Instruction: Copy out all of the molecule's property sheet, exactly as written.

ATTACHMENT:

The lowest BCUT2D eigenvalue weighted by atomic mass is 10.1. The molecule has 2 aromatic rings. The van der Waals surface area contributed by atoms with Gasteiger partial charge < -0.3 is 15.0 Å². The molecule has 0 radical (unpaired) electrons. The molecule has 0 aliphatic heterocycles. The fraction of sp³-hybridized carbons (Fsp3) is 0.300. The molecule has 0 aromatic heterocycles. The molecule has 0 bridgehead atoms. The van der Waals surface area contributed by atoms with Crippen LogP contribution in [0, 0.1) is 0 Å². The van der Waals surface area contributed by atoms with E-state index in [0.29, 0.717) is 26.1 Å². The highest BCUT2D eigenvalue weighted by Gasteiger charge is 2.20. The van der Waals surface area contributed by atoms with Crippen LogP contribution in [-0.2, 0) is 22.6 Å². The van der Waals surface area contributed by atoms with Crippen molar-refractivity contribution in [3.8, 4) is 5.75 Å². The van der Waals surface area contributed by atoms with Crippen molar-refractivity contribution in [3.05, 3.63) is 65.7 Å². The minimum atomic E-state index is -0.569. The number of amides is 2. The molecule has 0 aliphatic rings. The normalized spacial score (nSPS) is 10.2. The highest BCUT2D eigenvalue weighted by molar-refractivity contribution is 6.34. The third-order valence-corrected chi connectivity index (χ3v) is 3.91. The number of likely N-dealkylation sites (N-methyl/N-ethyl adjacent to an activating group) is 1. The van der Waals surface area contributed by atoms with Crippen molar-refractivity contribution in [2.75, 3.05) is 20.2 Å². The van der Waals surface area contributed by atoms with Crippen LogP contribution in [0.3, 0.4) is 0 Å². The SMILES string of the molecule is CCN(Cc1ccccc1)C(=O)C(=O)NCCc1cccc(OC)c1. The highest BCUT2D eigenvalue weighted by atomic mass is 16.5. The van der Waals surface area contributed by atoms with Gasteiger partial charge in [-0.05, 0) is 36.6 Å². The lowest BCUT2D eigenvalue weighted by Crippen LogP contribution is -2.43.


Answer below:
The lowest BCUT2D eigenvalue weighted by atomic mass is 10.1. The molecule has 2 aromatic rings. The van der Waals surface area contributed by atoms with Gasteiger partial charge < -0.3 is 15.0 Å². The molecule has 0 radical (unpaired) electrons. The molecule has 0 aliphatic heterocycles. The fraction of sp³-hybridized carbons (Fsp3) is 0.300. The molecule has 0 aromatic heterocycles. The molecule has 0 bridgehead atoms. The van der Waals surface area contributed by atoms with Crippen LogP contribution in [0, 0.1) is 0 Å². The van der Waals surface area contributed by atoms with E-state index in [0.29, 0.717) is 26.1 Å². The highest BCUT2D eigenvalue weighted by Gasteiger charge is 2.20. The van der Waals surface area contributed by atoms with Crippen LogP contribution in [-0.2, 0) is 22.6 Å². The van der Waals surface area contributed by atoms with Crippen molar-refractivity contribution in [3.8, 4) is 5.75 Å². The van der Waals surface area contributed by atoms with Crippen molar-refractivity contribution in [3.05, 3.63) is 65.7 Å². The minimum atomic E-state index is -0.569. The number of amides is 2. The molecule has 0 aliphatic rings. The normalized spacial score (nSPS) is 10.2. The highest BCUT2D eigenvalue weighted by molar-refractivity contribution is 6.34. The third-order valence-corrected chi connectivity index (χ3v) is 3.91. The number of likely N-dealkylation sites (N-methyl/N-ethyl adjacent to an activating group) is 1. The van der Waals surface area contributed by atoms with Crippen molar-refractivity contribution in [2.75, 3.05) is 20.2 Å². The van der Waals surface area contributed by atoms with Crippen LogP contribution in [0.3, 0.4) is 0 Å². The SMILES string of the molecule is CCN(Cc1ccccc1)C(=O)C(=O)NCCc1cccc(OC)c1. The highest BCUT2D eigenvalue weighted by atomic mass is 16.5. The van der Waals surface area contributed by atoms with Gasteiger partial charge in [-0.05, 0) is 36.6 Å². The lowest BCUT2D eigenvalue weighted by Crippen LogP contribution is -2.43.